BMGT360 (spina) Review EXAM II

# BMGT360 (spina) Review EXAM II - Ch 6 Personnel Selection...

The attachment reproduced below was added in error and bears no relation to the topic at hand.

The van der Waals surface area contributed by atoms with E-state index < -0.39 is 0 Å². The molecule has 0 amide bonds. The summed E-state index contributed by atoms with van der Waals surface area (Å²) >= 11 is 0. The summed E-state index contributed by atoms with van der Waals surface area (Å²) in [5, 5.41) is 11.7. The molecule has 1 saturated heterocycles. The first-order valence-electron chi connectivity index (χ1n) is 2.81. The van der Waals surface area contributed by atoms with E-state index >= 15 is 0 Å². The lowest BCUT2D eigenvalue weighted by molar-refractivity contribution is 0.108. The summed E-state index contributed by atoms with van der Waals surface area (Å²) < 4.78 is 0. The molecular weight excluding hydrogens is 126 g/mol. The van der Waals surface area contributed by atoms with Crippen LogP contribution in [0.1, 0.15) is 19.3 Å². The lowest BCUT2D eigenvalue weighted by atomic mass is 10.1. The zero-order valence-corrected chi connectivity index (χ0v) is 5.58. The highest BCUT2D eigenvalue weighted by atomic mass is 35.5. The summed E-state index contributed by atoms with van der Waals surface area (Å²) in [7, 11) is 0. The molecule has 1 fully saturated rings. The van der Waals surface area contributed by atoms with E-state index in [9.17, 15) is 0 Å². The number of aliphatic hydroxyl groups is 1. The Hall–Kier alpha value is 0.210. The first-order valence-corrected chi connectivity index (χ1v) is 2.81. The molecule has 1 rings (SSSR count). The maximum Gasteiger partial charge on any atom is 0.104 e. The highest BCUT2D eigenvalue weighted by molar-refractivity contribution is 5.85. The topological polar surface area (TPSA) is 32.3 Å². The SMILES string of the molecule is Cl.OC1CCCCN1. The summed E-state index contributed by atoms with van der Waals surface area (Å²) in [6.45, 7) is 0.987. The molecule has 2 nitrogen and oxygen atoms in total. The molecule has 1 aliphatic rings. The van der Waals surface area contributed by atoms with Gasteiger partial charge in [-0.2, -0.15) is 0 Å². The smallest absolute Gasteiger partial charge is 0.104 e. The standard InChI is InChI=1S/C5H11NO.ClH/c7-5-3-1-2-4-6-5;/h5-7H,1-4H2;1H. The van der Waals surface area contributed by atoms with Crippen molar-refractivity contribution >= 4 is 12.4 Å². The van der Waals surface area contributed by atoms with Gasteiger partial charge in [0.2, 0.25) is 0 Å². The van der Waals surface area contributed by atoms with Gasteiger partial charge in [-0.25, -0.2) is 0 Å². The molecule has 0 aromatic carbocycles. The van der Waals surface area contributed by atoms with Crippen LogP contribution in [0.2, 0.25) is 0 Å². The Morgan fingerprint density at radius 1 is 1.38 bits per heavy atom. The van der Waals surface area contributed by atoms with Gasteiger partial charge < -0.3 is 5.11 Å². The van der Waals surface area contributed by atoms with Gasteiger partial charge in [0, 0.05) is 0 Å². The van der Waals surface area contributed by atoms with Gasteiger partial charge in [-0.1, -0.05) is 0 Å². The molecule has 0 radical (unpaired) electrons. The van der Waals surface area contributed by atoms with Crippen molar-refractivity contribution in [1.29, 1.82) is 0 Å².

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Ch. 6 Personnel Selection Reliability : consistency of scores, refers to specific technique applied to the same concept, would have same result. the most important criterion for a selection method. no selection methods achieves perfect reliability. Generally, reliable methods have reliability coefficients that are .8 or higher If raters are a part of the selection method, such as job interviews or on-the-job performance evaluators, the extent to which different raters agree also can represent the reliability (or unreliability) of the method. Handwriting is not reliable, much less valid. More reliable tests tend to be longer. If applicants were to take the exam again, the scores would stay pretty much the same. While high reliability is a necessary condition for high validity, high reliability does not ensure that a method is valid. Validity : close to meaning of job relatedness. Empirical or criterion-related validity involves the statistical relationship betw performance or scores on some predicator or selection method and performance on some criterion measure such as on-job effectiveness (sales, supervisory ratings, job turnover, employee theft). The statistical relationship is usually reported as a correlation coefficient. –describes the relationship betw the predicator and measures of effectiveness. Assuming that the study was conducted properly, a significant correlation betw a method’s scores and some argument for the job relatedness of the method if the method resulted in adverse impact against a protected class. The higher the correlation, the more predicative (valid) the selection method. The correlation can be used to calculate the financial value of a selection method, using a utility formula, --correlations into dollar savings or profits that can be credited to a particular selection method. A method’s utility depends on its validity but other issues as well. Selection ratio: # of positions divided by the # of applicants for these positions, Content validity : assesses the degree to which the content of a selection method represents the requirements of the job. Is the knowledge or skill required on the actual job? job relatedness? Court cases—Albermarle v. Moody Validity generalization invokes evidence from past studies on a selection method that is then applied to a new and similar jobs and settings. Fig 6-2 The Effectiveness of Personnel Selection Tool Validity Cost Cognitive ability test .51 Low Structured interviews .51 High Unstructured interviews .31 Low Work samples .54 High Job knowledge test .48 High Assessment centers .37 High Reference checks .26 Low Cognitive   tests : mental—logic, reasoning; problems (some groups don’t do well) -disparate impact (unintentional) --adverse impact Achievement test (standardized) & knowledge based tests (what is required on the job) racial differences in test performance (AA tends to score lower) Weighted application blanks (WAB): stronger, more valid

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